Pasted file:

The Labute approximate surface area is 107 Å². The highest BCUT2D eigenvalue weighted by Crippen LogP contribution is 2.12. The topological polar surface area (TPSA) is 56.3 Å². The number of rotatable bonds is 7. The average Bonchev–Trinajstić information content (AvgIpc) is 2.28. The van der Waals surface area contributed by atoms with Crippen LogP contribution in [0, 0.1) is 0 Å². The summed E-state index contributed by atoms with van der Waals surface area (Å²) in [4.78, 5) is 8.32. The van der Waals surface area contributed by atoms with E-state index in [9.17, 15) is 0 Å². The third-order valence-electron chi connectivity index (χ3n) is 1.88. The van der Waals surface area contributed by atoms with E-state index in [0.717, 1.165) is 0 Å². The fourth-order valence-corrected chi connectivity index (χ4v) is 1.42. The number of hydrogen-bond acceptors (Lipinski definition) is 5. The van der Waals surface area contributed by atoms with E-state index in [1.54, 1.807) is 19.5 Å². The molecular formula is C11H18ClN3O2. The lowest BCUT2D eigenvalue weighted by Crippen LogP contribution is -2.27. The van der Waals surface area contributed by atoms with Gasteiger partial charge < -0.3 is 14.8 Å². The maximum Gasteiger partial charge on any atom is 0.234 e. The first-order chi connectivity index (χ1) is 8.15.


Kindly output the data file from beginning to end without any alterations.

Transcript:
The Labute approximate surface area is 107 Å². The highest BCUT2D eigenvalue weighted by Crippen LogP contribution is 2.12. The topological polar surface area (TPSA) is 56.3 Å². The number of rotatable bonds is 7. The average Bonchev–Trinajstić information content (AvgIpc) is 2.28. The van der Waals surface area contributed by atoms with Crippen LogP contribution in [0, 0.1) is 0 Å². The summed E-state index contributed by atoms with van der Waals surface area (Å²) in [4.78, 5) is 8.32. The van der Waals surface area contributed by atoms with E-state index in [9.17, 15) is 0 Å². The third-order valence-electron chi connectivity index (χ3n) is 1.88. The van der Waals surface area contributed by atoms with E-state index in [0.717, 1.165) is 0 Å². The fourth-order valence-corrected chi connectivity index (χ4v) is 1.42. The number of hydrogen-bond acceptors (Lipinski definition) is 5. The van der Waals surface area contributed by atoms with E-state index in [1.54, 1.807) is 19.5 Å². The molecular formula is C11H18ClN3O2. The lowest BCUT2D eigenvalue weighted by Crippen LogP contribution is -2.27. The van der Waals surface area contributed by atoms with Gasteiger partial charge < -0.3 is 14.8 Å². The maximum Gasteiger partial charge on any atom is 0.234 e. The first-order chi connectivity index (χ1) is 8.15.